High Street retailers to call for “online sales tax”
The torpid dinosaurs of the High Street have cooked up a new way of trying to stifle the upstart ecommerce that has been so troublesome to them and their businesses in the past few years. The British Retail Consortium (BRC) is reportedly researching a proposal for government that will call for a new tax to be levied on online traders.
The BRC is said to think that online traders are at an advantage because they don’t have to pay any of the £7bn that bricks and mortar stores do in business rates for their High Street presence. Among the supporters of the plan are Justin King, chief of Supermarket chain Sainsbury’s. No details of the exact proposal are yet available. In particular, there is nothing to explain how “bricks and clicks” businesses (with both an online business and a physical outlet) will be affected.
The founders of Sofa.com have already hit out at the plans in a letter to the Chief Secretary of the Treasury, Danny Alexander saying that a tax on online retail would be “bad for consumers, business, and the UK”. Pat Reeves and Rohan Blacker said: “A tax, if imposed, could be a barrier to entrepreneurship, negatively impact small business, reduce consumer choice and hit at the heart of the UK’s world-leading online retail industry.”
We agree. Let’s be clear. Such a tax would be nothing but protectionism for businesses who have failed to innovate. Retail has changed dramatically in the past fifteen years or so and those who are complaining are likely the ones who have failed to adapt to the brave new world of ecommerce. It’s not as if trading online has come out of nowhere all of a sudden. Some High Street retailers, notably Argos and John Lewis, have surfed the trend and see ecommerce as an opportunity, not a threat.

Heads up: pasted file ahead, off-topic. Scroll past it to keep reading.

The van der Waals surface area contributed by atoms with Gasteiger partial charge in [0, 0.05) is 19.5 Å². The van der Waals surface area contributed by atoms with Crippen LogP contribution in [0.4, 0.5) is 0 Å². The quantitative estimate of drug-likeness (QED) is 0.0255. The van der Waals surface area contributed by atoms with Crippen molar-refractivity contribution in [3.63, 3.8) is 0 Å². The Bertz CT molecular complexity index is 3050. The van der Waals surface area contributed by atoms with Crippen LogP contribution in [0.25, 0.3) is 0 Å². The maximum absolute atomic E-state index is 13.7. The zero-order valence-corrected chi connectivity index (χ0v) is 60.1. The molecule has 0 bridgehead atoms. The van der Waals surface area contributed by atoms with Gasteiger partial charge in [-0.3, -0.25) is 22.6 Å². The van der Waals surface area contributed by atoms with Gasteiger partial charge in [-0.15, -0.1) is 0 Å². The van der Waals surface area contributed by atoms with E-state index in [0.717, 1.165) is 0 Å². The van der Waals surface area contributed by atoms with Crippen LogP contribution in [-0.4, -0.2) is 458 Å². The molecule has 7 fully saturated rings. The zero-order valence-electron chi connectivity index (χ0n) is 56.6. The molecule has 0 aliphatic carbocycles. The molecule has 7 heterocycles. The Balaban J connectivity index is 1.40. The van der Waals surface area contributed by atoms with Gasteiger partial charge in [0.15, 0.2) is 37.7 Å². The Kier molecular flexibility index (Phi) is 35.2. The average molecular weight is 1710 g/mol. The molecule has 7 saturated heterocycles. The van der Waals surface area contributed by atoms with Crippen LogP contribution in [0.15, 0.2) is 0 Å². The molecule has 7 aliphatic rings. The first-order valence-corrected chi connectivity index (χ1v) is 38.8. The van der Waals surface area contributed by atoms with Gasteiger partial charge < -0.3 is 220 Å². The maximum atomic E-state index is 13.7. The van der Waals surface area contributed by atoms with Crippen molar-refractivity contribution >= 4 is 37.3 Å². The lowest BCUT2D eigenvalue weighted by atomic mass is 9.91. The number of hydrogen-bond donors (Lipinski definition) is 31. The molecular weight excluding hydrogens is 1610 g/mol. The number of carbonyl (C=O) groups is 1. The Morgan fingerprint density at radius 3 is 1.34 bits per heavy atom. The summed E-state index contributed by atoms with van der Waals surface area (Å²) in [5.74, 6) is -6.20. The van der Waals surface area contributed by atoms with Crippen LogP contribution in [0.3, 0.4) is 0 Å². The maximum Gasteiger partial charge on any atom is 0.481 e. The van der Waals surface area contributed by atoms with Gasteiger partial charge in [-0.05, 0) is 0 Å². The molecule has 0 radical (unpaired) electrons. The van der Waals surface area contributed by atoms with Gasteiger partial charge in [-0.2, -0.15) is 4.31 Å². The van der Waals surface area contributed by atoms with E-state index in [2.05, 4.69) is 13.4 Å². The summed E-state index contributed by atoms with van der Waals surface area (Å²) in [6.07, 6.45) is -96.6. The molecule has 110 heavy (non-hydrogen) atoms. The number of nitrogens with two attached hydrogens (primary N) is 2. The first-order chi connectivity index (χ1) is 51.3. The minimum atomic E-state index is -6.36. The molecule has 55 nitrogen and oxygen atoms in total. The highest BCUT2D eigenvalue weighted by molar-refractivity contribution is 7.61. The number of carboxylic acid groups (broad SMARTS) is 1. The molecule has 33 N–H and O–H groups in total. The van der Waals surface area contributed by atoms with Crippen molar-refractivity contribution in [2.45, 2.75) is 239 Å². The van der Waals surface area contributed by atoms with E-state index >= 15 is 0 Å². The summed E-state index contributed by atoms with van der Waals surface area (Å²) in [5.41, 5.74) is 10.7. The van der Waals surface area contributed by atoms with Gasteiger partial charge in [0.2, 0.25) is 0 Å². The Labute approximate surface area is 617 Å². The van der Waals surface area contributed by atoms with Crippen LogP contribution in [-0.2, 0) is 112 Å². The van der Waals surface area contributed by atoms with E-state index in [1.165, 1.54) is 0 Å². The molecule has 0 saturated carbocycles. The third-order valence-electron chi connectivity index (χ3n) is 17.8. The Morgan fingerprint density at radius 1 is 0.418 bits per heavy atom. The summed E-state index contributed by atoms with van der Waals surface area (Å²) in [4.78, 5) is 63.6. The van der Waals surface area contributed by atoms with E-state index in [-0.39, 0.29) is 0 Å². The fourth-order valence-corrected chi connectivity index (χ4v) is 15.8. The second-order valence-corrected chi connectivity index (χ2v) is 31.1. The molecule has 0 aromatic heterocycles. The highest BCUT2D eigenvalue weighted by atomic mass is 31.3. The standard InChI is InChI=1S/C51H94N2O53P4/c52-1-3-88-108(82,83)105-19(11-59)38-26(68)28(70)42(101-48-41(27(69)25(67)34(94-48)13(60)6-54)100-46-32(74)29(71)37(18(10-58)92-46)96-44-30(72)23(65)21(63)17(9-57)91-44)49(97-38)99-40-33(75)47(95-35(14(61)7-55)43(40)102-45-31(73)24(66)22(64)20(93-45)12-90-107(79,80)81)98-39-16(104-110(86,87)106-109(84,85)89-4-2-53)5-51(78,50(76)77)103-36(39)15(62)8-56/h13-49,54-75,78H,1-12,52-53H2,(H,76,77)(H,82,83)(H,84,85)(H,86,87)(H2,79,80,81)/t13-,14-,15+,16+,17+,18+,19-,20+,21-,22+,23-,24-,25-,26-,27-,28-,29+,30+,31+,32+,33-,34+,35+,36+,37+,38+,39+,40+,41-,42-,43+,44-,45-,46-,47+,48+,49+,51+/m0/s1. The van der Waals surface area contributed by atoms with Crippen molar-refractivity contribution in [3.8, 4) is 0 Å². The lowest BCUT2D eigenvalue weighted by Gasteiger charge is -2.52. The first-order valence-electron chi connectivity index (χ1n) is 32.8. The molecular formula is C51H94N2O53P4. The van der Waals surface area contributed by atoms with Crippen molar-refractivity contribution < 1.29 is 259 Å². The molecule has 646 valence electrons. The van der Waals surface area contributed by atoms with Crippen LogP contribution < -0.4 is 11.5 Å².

The idea is also based on a false premise that betrays the primitive view of ecommerce that the crusty old British Retail Consortium clearly holds. Plenty of ecommerce businesses have premises, pay business rates and corporation tax just like High Street chains. Indeed, unlike some on our High Streets, these businesses are unlikely to be off-shored in Luxembourg to avoid VAT at 20% or using other cunning loopholes to avoid paying their fair share. Such business owners owners and staff will likely also be paying income tax and National Insurance.
Tamebay totally oppose a tax on online sales and we hope you’ll join us at the barricades if necessary. The old school retailers want to keep their golden goose for just a little bit longer and it’s up to us to tell them where to stick their tax on online trade.
I’ll be supporting you in opposing it. They choose where to rent premises, and the model of their business.
I’d counter the argument by saying that physical stores have a massive advantage in that once someone walks in their door, they have way better opportunities to show buyers the stock that they want them to see – not something easily done online.
You make a good point there. BUT isn’t it funny how few of them do it well? Very few shops these days are pleasurable and engaging places to shop.
The big PLCs group themselves into such predictable and monotonous blocks. On the Web it’s like finding JD Sports next to Gieves and Hawkes; you build your own high street.
A while back I was in Bristol and ended up in a new shopping centre. While I must admit it did seem to have a keen clientele, I rather found myself thinking “these are all the shops where I make money, not spend it”…
All my clients have WAREHOUSES which require business rates to be paid. I will chain myself to the internet in protest…any day!